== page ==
Date of Award


Degree Type


Degree Name

Doctor of Philosophy (PhD)

Graduate Group


First Advisor

Thomas J. Sugrue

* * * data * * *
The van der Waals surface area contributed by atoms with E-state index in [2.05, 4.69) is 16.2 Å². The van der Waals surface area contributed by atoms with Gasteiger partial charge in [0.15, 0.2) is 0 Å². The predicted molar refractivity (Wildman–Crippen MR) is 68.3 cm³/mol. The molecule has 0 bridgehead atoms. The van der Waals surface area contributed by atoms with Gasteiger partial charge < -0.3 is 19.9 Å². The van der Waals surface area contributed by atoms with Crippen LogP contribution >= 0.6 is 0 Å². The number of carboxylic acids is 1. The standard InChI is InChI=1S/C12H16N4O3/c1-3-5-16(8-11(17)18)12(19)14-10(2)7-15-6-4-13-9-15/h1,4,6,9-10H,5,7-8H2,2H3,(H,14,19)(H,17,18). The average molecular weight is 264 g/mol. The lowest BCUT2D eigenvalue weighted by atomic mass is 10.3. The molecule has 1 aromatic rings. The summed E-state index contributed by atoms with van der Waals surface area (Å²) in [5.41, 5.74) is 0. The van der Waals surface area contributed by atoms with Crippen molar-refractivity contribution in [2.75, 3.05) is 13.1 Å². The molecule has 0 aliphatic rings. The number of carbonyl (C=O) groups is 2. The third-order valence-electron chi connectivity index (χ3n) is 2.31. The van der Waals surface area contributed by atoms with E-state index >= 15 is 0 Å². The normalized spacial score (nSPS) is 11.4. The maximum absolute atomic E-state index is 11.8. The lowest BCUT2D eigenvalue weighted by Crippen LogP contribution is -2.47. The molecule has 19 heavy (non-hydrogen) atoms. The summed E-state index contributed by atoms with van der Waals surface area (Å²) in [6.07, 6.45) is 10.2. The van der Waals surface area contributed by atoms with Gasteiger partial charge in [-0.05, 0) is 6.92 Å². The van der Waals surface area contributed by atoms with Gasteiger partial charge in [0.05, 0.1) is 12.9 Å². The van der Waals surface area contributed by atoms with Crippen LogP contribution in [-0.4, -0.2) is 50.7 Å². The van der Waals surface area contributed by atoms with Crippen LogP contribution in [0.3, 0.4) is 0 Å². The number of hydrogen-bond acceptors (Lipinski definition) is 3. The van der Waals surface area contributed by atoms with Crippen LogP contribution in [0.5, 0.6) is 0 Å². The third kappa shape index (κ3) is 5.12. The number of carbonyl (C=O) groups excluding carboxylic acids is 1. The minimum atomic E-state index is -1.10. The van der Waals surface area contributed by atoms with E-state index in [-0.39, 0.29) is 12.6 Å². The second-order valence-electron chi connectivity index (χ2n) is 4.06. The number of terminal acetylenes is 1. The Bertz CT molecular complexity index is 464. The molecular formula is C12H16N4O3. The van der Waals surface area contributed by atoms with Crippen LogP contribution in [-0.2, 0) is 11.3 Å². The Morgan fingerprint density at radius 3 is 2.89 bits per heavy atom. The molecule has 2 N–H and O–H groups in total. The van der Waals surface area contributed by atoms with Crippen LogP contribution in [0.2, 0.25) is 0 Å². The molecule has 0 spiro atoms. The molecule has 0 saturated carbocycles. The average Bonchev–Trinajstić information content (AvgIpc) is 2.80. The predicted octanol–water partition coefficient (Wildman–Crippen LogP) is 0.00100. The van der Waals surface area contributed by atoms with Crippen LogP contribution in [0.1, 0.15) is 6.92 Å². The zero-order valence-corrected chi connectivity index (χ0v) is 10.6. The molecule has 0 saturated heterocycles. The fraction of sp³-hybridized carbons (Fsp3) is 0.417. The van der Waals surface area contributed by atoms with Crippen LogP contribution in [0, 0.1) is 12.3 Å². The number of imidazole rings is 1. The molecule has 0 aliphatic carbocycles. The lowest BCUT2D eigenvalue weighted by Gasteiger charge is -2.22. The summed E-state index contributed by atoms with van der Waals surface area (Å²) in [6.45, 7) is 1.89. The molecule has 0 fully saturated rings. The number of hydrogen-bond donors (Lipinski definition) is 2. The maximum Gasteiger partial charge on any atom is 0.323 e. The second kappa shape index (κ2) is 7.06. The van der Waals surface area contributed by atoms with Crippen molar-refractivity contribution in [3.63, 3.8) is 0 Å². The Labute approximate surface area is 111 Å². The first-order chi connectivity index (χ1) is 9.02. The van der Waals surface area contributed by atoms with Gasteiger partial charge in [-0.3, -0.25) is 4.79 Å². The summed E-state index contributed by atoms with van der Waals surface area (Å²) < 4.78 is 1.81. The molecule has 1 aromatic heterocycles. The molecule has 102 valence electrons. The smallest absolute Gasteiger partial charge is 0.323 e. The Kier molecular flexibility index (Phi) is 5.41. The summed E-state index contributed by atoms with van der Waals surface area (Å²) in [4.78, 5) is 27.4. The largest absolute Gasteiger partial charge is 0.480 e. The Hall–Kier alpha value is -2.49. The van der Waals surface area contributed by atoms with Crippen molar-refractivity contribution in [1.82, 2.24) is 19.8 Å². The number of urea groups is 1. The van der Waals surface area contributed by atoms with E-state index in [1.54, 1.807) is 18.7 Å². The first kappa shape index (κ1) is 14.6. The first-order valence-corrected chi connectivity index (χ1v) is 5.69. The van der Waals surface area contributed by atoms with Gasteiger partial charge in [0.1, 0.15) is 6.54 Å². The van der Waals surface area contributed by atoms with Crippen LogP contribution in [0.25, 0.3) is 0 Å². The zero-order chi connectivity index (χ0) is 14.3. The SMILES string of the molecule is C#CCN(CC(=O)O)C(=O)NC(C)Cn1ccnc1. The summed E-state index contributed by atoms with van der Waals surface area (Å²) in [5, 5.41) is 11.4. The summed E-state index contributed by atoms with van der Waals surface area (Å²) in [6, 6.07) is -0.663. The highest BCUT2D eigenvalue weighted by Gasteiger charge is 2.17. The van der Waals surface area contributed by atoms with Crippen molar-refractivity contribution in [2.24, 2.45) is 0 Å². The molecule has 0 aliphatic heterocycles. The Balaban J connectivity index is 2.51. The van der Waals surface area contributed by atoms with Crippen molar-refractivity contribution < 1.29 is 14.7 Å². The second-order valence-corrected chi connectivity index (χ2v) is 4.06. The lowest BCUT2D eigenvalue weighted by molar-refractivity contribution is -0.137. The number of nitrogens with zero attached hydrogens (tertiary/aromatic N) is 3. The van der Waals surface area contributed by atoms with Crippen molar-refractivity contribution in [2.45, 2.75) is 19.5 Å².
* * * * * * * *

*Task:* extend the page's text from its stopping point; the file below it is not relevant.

North Carolina, long regarded as among the most politically progressive states in the American South, has also maintained the lowest union membership rate in the nation. This dissertation attempts to explain this paradox by examining civil rights, labor, and the politics of economic development in Charlotte--a city that would eventually become the nation's second largest banking center after New York. In recent years, civil rights scholarship has focused increased attention on the movement's emphasis on economic justice. At the same time, labor and business historians have become interested in the role of business interest groups in undermining organized labor and the New Deal order. This dissertation bridges these two often-divergent bodies of scholarship by looking at public employee unionism, the politics of racial moderation, and the development of pro-business governance in the urban South. Public employees became the face of the American labor movement in the second half of the twentieth century, yet surprisingly little has been written on them--an oversight especially pronounced in literature on the Sunbelt. However, the fates of public and private sector workers were deeply intertwined and telling the story of one without the other leaves an incomplete narrative of post-World War II labor history. One only has to examine the primary opponents of public sector unions--businessmen and their organizations--to appreciate that even if public workers were not waging war against capitalism, capitalists were nonetheless waging war against the public sector. Drawing on labor union records, government documents, court cases, personal papers, newspapers and oral histories, this dissertation argues that the same politics of moderation that stymied civil rights activism in North Carolina became an indispensable tool for undermining and neutralizing organized labor and worker protest in Charlotte. Through the lens of public employee unions and the campaigns waged against them, this study traces the evolution of racially moderate, anti-union politics that have fundamentally reshaped the American political landscape.

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